Exercise testing and non-invasive haemodynamics in the assessment and monitoring of pulmonary hypertension: novel submaximal and peak exercise variables

Thomson, Stephen D. (2017) Exercise testing and non-invasive haemodynamics in the assessment and monitoring of pulmonary hypertension: novel submaximal and peak exercise variables. MD thesis, University of Glasgow.

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Printed Thesis Information: https://eleanor.lib.gla.ac.uk/record=b3305027


Pulmonary hypertension is a disease characterised by progressive pulmonary
vascular remodelling and obliteration with consequent development of right
heart failure and ultimately death. First described many decades ago with a
median survival of less than 3 years and no available treatments, the
development of disease specific pulmonary vasodilator therapy has led to only
modest improvements in survival and it remains an almost universally fatal
One of the key symptoms of pulmonary hypertension is exercise intolerance,
primarily a consequence of the underlying right ventricular failure and an
inability to augment stroke volume on exercise. The gold standard diagnostic
test is right heart catheterisation but this is unattractive as a tool for ongoing
monitoring as it is invasive and not without risk, albeit that risk is small. As a
result most monitoring of disease progression and of treatment response is
carried out using surrogate markers, often exercise based such as the 6 minute
walk test.
Increasing attention is focused on the role of exercise both in that monitoring of
patients and also in helping to understand better the pathophysiology. The work
presented in this thesis therefore aimed to explore novel exercise derived
variables and noninvasive haemodynamic measurement as tools to improve our
understanding of the disease limitation, to enhance our monitoring of treatment
response and to give additional prognostic information.
In Chapter 3 the role of peripheral muscle oxygen extraction and exercise
limitation was explored by performing right heart catheterisation on exercise
with measurement of mixed venous oxygen saturation. This demonstrated that
patients with pulmonary hypertension demonstrate no evidence of impaired
oxygen extraction and that they appear to extract at least as much oxygen on
exercise as healthy individuals have been shown to in other studies. This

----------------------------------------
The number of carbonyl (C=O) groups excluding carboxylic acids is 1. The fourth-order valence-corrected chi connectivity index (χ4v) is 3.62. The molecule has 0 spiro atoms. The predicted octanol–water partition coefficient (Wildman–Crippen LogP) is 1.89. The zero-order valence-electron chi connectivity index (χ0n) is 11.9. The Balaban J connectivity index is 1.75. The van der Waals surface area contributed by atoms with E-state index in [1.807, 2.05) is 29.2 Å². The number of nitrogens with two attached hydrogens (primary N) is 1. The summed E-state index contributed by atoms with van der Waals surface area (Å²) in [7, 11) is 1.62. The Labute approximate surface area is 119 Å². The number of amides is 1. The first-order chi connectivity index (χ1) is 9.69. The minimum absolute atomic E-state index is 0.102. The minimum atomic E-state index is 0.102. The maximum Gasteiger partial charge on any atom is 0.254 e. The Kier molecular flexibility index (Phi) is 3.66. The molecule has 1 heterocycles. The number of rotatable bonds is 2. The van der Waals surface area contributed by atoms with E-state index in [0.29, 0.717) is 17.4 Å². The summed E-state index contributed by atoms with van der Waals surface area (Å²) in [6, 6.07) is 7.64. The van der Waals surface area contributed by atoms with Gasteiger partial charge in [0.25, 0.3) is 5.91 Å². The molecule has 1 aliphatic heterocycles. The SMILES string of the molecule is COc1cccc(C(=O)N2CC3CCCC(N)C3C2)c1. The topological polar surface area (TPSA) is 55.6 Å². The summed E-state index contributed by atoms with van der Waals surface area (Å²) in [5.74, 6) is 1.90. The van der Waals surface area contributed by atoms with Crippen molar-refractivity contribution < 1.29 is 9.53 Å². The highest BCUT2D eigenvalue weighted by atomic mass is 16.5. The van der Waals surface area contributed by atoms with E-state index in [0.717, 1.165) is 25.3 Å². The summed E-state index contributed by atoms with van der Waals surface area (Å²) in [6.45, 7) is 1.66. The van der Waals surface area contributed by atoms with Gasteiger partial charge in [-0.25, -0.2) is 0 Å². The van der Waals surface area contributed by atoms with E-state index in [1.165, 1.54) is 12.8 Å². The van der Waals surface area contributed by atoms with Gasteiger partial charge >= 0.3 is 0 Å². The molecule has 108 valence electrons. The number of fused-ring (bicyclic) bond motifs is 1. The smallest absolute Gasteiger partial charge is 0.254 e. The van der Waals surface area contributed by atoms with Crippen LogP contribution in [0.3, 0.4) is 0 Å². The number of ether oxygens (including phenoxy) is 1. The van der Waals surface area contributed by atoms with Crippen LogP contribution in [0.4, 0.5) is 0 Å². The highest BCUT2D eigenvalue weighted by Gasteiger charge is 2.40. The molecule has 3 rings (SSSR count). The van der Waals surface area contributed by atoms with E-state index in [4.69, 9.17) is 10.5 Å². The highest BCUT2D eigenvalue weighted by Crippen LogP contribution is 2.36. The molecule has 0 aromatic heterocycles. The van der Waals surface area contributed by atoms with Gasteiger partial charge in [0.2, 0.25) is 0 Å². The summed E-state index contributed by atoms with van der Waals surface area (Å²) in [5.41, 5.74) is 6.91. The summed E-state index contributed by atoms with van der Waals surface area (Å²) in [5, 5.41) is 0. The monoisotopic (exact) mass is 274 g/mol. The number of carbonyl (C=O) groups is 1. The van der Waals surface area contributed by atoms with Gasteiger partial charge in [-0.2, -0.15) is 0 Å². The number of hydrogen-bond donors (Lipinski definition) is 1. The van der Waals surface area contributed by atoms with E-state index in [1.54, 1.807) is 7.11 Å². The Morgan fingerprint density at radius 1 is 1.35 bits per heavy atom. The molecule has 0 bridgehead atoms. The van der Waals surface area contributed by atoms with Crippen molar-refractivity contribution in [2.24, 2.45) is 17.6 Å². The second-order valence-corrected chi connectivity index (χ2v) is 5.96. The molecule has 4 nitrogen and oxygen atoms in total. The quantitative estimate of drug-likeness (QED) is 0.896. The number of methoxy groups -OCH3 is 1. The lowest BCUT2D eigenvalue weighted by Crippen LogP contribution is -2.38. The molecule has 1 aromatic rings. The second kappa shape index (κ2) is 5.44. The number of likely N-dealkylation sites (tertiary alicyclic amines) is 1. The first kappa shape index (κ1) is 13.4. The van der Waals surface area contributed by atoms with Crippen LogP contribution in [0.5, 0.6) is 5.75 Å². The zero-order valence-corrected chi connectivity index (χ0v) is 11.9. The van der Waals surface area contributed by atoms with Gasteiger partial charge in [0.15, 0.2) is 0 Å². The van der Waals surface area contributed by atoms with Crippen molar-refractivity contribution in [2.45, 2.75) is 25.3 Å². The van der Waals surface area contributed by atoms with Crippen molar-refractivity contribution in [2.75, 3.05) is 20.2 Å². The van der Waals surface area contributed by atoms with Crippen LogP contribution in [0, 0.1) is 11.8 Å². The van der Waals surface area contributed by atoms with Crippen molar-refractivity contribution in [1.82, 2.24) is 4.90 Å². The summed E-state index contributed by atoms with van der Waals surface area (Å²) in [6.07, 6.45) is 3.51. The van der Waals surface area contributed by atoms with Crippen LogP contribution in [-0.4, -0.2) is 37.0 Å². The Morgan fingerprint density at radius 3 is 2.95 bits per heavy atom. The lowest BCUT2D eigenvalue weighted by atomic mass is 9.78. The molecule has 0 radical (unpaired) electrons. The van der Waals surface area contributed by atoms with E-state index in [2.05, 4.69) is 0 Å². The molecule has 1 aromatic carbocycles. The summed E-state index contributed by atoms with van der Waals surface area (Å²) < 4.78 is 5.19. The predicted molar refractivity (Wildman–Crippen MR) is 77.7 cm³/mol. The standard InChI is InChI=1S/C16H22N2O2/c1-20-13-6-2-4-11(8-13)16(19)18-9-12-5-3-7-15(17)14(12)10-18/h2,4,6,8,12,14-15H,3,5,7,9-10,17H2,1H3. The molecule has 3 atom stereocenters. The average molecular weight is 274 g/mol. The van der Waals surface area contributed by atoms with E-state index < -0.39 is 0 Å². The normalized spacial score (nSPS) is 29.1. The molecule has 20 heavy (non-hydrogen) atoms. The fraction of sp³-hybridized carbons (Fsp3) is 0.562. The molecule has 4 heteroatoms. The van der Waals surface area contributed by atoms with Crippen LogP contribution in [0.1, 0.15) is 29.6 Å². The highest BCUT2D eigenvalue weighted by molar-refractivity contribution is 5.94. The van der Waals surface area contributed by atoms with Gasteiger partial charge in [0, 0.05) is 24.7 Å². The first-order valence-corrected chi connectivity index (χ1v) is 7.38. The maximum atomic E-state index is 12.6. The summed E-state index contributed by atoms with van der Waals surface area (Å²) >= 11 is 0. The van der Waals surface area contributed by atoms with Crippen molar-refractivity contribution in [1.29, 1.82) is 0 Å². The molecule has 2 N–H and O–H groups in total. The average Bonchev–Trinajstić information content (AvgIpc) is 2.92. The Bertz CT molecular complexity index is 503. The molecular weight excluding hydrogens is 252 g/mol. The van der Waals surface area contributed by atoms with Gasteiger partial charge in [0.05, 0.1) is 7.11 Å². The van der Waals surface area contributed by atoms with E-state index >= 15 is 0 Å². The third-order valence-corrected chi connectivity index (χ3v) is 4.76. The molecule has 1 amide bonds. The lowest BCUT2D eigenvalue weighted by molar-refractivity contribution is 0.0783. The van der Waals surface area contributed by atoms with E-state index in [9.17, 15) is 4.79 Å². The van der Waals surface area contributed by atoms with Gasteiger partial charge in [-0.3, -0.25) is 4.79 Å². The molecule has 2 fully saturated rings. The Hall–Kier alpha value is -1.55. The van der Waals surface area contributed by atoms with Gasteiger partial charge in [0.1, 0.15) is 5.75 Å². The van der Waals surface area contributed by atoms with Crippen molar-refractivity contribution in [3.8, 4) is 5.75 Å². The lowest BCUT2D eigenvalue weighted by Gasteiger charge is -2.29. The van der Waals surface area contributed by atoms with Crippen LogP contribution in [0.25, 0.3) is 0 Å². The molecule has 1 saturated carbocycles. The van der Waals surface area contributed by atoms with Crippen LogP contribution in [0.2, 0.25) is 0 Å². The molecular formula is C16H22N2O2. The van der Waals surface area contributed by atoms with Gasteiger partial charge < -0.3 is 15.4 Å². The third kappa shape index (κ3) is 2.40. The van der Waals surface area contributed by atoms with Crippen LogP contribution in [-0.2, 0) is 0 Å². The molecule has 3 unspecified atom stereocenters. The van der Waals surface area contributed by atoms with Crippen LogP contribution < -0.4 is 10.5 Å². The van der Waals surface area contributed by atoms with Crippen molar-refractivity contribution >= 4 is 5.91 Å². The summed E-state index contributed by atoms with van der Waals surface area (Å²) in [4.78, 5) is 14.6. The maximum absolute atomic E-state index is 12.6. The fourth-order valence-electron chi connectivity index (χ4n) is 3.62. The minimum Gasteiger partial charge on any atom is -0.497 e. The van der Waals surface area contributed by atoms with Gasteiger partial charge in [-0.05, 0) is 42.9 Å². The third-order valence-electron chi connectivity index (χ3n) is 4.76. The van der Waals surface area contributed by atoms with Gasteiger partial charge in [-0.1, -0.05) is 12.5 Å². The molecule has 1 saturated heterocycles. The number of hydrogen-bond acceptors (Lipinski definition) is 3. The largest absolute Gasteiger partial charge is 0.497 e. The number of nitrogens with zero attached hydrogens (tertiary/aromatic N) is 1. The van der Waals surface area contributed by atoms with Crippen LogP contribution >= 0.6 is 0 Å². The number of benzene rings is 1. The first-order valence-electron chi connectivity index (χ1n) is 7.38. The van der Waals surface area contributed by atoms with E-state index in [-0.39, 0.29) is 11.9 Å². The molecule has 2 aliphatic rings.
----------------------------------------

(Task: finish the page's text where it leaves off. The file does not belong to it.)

indicates that impairment of oxygen extraction is not a cause of exercise
limitation in pulmonary hypertension.
Chapter 4 describes a series of studies evaluating the potential role of the oxygen uptake efficiency slope in pulmonary hypertension. This variable derived from the oxygen consumption and ventilation across an incremental cardiopulmonary exercise test has demonstrated promise as a potential submaximal measure of exercise performance and predictor of survival in left heart failure. The studies conducted demonstrated that this variable is a measure of peak exercise performance in pulmonary hypertension, that it can be measure on submaximal levels of exercise and that it predicts survival in patients with Group 1 and Group 4 disease.
The studies described in Chapter 5 investigated the rates of recovery of heart rate and oxygen consumption after exercise and found that both could predict survival. In particular the rate of recovery of heart rate after exercise was demonstrated to be a strong predictor of survival on multivariate analysis, thus providing a further method of assessing prognosis with exercise.
Finally the ability of noninvasive measures of stroke volume to predict outcome was explored in the studies detailed in Chapter 6. The underlying haemodynamic abnormalities are not assessed when surrogate measures such as exercise testing are employed in patient follow up. Standard practice is to review patients 3 to 4 months after any change in treatment and to assess them using these surrogate measures. Acute haemodynamic changes are able to be detected invasively immediately after administration of pulmonary vasodilator therapy. This study therefore investigated the ability of two noninvasive methods of measuring stroke volume, inert gas rebreathing and cardiac MRI, to detect treatment response after only 2 weeks and assess how this related to functional improvement at the standard 4 months. The study found that haemodynamic changes were able to be detected at 2 weeks and these appeared to relate to changes in 6 minute walk distance at the same time point but did not appear to relate to 6 minute walk distance at 4 months. This study however did not reach its recruitment target and therefore further work is needed in this area.

Item Type: Thesis (MD)
Qualification Level: Doctoral
Keywords: pulmonary hypertension, exercise physiology, exercise test, cardiopulmonary exercise test, noninvasive haemodynamic measurement, inert gas rebreathing, treatment response, oxygen extraction, oxygen uptake efficiency slope.
Subjects: R Medicine > R Medicine (General)
R Medicine > RC Internal medicine
Colleges/Schools: College of Medical Veterinary and Life Sciences > Institute of Cardiovascular and Medical Sciences
Supervisor's Name: Johnson, Dr. Martin K. and Berry, Professor Colin
Date of Award: 2017
Depositing User: Dr Stephen D Thomson
Unique ID: glathesis:2017-8918
Copyright: Copyright of this thesis is held by the author.
Date Deposited: 27 Mar 2018 13:29
Last Modified: 24 Apr 2018 08:21
URI: http://theses.gla.ac.uk/id/eprint/8918

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